Recent price data are not available but some FOB export values are included in Table 34. In 1988, the average value of exported sorva was US$ 3 315/tonne.


Botanical/common names

Family Apocynaceae:

Description and distribution

Couma macrocarpa is a tree up to 30 m high. It is the most widely distributed of the species - found in Peru, Venezuela, Ecuador, Colombia and the Brazilian Amazon, particularly Amazonas - and is the main source of sorva. The smaller Couma utilis (Amazonas and the upper Orinoco basin, Venezuela) and Couma guianensis (eastern Amazonia and the Guianas) are other species that yield a sorva-type latex. Some hold the view that Couma guianensis is a synonym of Couma utilis.


Sorva processing and export in Brazil is based in Manaus, a major town on the Amazon. The raw material is collected from intermediary traders based in medium-sized river towns, who in turn commission collection by groups of sorveiros; these make trips of up to three months to find and extract the gum. The trader finances both the expedition and the extractors' families whilst they are away.

All parts of the tree exude a white latex when cut. Until relatively recently the usual practice for collecting the latex was destructive: a single, oblique channel was cut in the trunk to a height of about 1 m and after draining the liquid into a cup the tree was felled. A series of further cuts was then made the entire length of the tree, sometimes including the branches, to obtain additional quantities of latex. This form of sorva harvesting, undertaken by commissioned groups of sorveiros, is not "extractivism" in the sense applied to the non-destructive collection of rubber or Brazil nuts. Instead, the destructive felling of the natural resource parallels that of Aniba rosaeodora, which is felled for rosewood oil production.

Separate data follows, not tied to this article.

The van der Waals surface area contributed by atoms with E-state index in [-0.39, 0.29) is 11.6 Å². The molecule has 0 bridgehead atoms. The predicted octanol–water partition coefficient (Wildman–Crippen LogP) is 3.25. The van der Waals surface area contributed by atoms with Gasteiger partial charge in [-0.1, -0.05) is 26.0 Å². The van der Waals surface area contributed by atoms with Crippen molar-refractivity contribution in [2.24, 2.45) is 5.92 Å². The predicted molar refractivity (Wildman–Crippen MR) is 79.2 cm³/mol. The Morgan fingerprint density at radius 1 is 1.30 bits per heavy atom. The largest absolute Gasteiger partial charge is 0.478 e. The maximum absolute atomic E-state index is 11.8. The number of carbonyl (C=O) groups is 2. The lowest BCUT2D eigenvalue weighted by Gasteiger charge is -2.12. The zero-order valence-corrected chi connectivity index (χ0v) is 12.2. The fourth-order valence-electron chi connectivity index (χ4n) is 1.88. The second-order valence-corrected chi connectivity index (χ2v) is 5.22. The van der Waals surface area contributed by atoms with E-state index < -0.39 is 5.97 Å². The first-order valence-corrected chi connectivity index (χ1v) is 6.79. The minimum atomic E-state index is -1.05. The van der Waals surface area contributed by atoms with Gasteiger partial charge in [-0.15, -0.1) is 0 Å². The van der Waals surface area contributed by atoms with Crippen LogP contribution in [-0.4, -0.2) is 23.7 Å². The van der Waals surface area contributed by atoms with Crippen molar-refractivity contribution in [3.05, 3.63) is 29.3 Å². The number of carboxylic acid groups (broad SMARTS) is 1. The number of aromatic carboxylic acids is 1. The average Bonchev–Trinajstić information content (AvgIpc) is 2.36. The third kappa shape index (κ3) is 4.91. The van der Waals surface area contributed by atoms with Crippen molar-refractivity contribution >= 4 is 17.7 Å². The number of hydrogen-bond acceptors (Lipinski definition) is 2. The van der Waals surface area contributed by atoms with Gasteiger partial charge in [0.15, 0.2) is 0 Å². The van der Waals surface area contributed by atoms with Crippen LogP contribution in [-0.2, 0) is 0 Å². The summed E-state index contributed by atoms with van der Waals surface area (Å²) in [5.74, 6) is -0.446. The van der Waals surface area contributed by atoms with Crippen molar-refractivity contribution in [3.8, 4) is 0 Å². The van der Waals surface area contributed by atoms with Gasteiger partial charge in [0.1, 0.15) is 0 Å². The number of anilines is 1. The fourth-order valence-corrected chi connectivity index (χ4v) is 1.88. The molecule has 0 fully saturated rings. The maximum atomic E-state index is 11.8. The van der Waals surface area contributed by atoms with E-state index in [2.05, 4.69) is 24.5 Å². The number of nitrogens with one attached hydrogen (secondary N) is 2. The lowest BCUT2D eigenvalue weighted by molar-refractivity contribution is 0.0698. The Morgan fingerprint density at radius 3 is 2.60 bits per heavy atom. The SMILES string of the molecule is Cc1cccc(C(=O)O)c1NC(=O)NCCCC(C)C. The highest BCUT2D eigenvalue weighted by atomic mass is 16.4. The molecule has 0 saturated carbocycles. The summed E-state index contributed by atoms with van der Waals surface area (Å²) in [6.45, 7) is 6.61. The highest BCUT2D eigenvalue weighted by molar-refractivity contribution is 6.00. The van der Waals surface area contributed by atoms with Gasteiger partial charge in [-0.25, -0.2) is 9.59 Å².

During a recent study of selected non-wood forest products in Brazil (COPPEN et al., 1994), traders stated that Couma is now tapped, although much less frequently than rubber; three times a year was claimed by one trader. It was reported that the recommended tapping interval is between 6 months and 2 years in Rondônia.


On returning from the forest, the collector strains the latex to remove any forest debris and then boils it over a fire for a short time to induce coagulation. Alternatively, the latex is first mixed with water, salt added and the mixture left to stand overnight; this initial coagulum is then boiled in water.